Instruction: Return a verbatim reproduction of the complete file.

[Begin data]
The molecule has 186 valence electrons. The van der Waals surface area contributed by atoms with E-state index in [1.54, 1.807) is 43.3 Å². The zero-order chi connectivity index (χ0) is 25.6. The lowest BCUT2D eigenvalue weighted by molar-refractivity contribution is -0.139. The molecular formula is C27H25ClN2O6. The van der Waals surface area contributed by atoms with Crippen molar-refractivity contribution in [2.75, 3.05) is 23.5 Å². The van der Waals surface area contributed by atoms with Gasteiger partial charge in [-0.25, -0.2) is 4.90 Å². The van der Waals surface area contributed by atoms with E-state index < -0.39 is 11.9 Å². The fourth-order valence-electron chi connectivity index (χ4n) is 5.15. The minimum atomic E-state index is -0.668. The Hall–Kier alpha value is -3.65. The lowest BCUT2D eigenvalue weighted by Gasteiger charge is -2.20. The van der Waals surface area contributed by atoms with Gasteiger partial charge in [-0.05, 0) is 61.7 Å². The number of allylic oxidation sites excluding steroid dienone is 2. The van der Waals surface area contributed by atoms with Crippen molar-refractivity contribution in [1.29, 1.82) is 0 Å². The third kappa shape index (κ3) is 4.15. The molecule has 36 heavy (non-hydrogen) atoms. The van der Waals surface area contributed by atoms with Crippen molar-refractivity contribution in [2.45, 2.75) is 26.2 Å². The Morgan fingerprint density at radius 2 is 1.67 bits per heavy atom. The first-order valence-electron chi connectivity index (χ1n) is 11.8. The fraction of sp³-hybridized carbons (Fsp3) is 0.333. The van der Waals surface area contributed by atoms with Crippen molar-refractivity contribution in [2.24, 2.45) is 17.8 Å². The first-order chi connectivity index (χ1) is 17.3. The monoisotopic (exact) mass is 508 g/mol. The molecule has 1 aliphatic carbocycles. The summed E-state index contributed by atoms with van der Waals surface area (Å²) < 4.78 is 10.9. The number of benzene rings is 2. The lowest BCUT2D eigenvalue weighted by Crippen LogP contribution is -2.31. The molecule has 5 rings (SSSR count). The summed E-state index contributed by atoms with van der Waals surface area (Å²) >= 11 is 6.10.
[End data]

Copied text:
The molecule has 186 valence electrons. The van der Waals surface area contributed by atoms with E-state index in [1.54, 1.807) is 43.3 Å². The zero-order chi connectivity index (χ0) is 25.6. The lowest BCUT2D eigenvalue weighted by molar-refractivity contribution is -0.139. The molecular formula is C27H25ClN2O6. The van der Waals surface area contributed by atoms with Crippen molar-refractivity contribution in [2.75, 3.05) is 23.5 Å². The van der Waals surface area contributed by atoms with Gasteiger partial charge in [-0.25, -0.2) is 4.90 Å². The van der Waals surface area contributed by atoms with E-state index < -0.39 is 11.9 Å². The fourth-order valence-electron chi connectivity index (χ4n) is 5.15. The minimum atomic E-state index is -0.668. The Hall–Kier alpha value is -3.65. The lowest BCUT2D eigenvalue weighted by Gasteiger charge is -2.20. The van der Waals surface area contributed by atoms with Gasteiger partial charge in [-0.05, 0) is 61.7 Å². The number of allylic oxidation sites excluding steroid dienone is 2. The van der Waals surface area contributed by atoms with Crippen molar-refractivity contribution in [1.29, 1.82) is 0 Å². The third kappa shape index (κ3) is 4.15. The molecule has 36 heavy (non-hydrogen) atoms. The van der Waals surface area contributed by atoms with Crippen molar-refractivity contribution in [2.45, 2.75) is 26.2 Å². The Morgan fingerprint density at radius 2 is 1.67 bits per heavy atom. The first-order valence-electron chi connectivity index (χ1n) is 11.8. The fraction of sp³-hybridized carbons (Fsp3) is 0.333. The van der Waals surface area contributed by atoms with Crippen molar-refractivity contribution in [2.24, 2.45) is 17.8 Å². The first-order chi connectivity index (χ1) is 17.3. The monoisotopic (exact) mass is 508 g/mol. The molecule has 1 aliphatic carbocycles. The summed E-state index contributed by atoms with van der Waals surface area (Å²) < 4.78 is 10.9. The number of benzene rings is 2. The lowest BCUT2D eigenvalue weighted by Crippen LogP contribution is -2.31. The molecule has 5 rings (SSSR count). The summed E-state index contributed by atoms with van der Waals surface area (Å²) >= 11 is 6.10.